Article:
Is there going to be a return to the Vandal of old when you get up there on stage? What are you going to do, Nancy Vandal live, 20th anniversary?
When we mapped out this thing, we weren’t really expecting to be doing festival stages! A lot of our tricks and stagecraft – if you will – are pretty much designed for small stages, like the Wheel of Rock, sticking sparklers on the end of our guitars, things like that. They don’t translate so much to a bigger stage. We just have to think a bit bigger. We have to take what we think was the best ideas of huge stadium rocks bands like AC/DC and Kiss and stuff, and shrink them down to what will fit into a few milk crates to take with us, and then expand them back out again so we’d have to add things to the milk crate.
So can you transport yourself back to the Feedback days and do quiz shows on stage and stuff?
Yeah, but will that translate to a festival crowd though? Does the festival crowd want to hear a quiz show?
There’s a lot more folded arms in the crowd these days.
We’re expecting a lot of folded arms, don’t worry about that (laughs). We’re keen to reintroduce the puppet show, too, because that was a very popular part of our very early days. Again, we’d probably have to make the puppets very large. We should talk to the guy who did the Olympics ceremony over here. We could say, ‘Can you help us make things on a grander scale. We’re not gonna pay you, but you can have a copy of the CD’.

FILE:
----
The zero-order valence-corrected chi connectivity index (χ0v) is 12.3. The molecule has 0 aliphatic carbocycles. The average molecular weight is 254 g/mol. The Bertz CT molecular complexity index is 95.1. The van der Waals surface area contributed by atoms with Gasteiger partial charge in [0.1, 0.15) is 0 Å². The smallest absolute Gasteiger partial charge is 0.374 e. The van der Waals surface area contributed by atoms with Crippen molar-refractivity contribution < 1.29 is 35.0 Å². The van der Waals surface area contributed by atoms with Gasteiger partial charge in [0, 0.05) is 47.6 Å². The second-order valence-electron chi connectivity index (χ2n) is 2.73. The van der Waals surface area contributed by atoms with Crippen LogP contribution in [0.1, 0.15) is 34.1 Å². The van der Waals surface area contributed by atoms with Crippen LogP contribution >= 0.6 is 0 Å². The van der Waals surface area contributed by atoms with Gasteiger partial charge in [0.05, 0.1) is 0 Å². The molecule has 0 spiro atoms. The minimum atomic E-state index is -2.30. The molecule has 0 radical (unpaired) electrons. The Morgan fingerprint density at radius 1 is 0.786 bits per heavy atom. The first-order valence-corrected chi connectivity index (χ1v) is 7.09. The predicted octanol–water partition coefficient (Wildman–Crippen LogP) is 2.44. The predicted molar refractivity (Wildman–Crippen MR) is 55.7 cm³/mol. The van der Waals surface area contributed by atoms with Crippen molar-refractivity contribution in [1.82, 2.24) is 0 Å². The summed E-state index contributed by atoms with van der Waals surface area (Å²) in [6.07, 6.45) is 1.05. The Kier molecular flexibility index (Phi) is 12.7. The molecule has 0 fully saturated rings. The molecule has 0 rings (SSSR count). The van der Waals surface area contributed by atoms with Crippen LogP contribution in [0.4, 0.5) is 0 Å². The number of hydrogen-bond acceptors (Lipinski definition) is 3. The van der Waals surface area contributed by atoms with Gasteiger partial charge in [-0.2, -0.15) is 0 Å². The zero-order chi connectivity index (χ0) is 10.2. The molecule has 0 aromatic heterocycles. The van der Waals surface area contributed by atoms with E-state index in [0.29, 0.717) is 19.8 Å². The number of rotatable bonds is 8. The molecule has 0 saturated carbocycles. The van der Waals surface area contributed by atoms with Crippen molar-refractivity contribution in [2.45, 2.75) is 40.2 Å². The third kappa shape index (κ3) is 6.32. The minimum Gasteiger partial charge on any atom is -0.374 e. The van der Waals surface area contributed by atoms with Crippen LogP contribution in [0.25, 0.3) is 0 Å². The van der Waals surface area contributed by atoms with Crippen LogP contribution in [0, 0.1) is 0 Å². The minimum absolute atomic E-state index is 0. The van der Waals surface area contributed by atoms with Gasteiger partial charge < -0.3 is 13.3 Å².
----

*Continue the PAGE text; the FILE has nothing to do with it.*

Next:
You should make more of the fact that Silverchair once supported you.
(laughs) We haven’t really used that much yet. It’s a good one isn’t it? The less details you give about that, the more impressive it sounds so we should really just say, ‘Well, Silverchair opened for us one time, so theoretically Green Day probably should play before us.’ It’s only logical.
Maybe you’ll get to come on the main stage after they’ve finished. If they want to make people leave, bring out Nancy Vandal.
(laughs) That’s the equivalent of someone having a party and walking out in their dressing-gown as a way to tell everyone to fuck off! (laughs) Maybe that’s how we’re going to be used. We’re the band that, the lights get turned on and we’ll come out, and everyone will know it’s time to go home.
Do you have plans to continue after Soundwave?
Well we never had plans to continue after 1999. I’ve learned not to say we’re breaking up. We probably broke up years ago, but we didn’t. We sort of hibernated for a while. Who knows? I wouldn’t be expecting to play a week after Soundwave, put it that way. Maybe down the track. There’s lots of bands who have had these weird Renaissances in the latter part of their careers.
You still see Ray and Blackie around doing the Hard Ons, and you talk to them and they say they never expected to be still doing the Hard Ons after so long.